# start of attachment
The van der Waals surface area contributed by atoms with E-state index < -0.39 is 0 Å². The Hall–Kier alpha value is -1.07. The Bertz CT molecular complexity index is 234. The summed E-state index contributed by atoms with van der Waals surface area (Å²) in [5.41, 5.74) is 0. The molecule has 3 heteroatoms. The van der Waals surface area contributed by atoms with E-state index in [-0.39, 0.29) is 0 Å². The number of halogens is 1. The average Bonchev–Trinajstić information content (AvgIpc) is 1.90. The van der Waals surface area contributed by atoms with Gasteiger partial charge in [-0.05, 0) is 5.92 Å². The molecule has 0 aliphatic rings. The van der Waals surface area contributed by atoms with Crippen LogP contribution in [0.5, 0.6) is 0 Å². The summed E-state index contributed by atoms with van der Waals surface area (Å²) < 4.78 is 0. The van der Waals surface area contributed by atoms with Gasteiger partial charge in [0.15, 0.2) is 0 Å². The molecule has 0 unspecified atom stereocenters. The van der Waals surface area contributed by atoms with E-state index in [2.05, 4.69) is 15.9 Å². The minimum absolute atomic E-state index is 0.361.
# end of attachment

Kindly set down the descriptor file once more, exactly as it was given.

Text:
The van der Waals surface area contributed by atoms with E-state index < -0.39 is 0 Å². The Hall–Kier alpha value is -1.07. The Bertz CT molecular complexity index is 234. The summed E-state index contributed by atoms with van der Waals surface area (Å²) in [5.41, 5.74) is 0. The molecule has 3 heteroatoms. The van der Waals surface area contributed by atoms with E-state index in [-0.39, 0.29) is 0 Å². The number of halogens is 1. The average Bonchev–Trinajstić information content (AvgIpc) is 1.90. The van der Waals surface area contributed by atoms with Gasteiger partial charge in [-0.05, 0) is 5.92 Å². The molecule has 0 aliphatic rings. The van der Waals surface area contributed by atoms with Crippen LogP contribution in [0.5, 0.6) is 0 Å². The summed E-state index contributed by atoms with van der Waals surface area (Å²) < 4.78 is 0. The van der Waals surface area contributed by atoms with Gasteiger partial charge in [0.15, 0.2) is 0 Å². The molecule has 0 unspecified atom stereocenters. The van der Waals surface area contributed by atoms with E-state index in [2.05, 4.69) is 15.9 Å². The minimum absolute atomic E-state index is 0.361.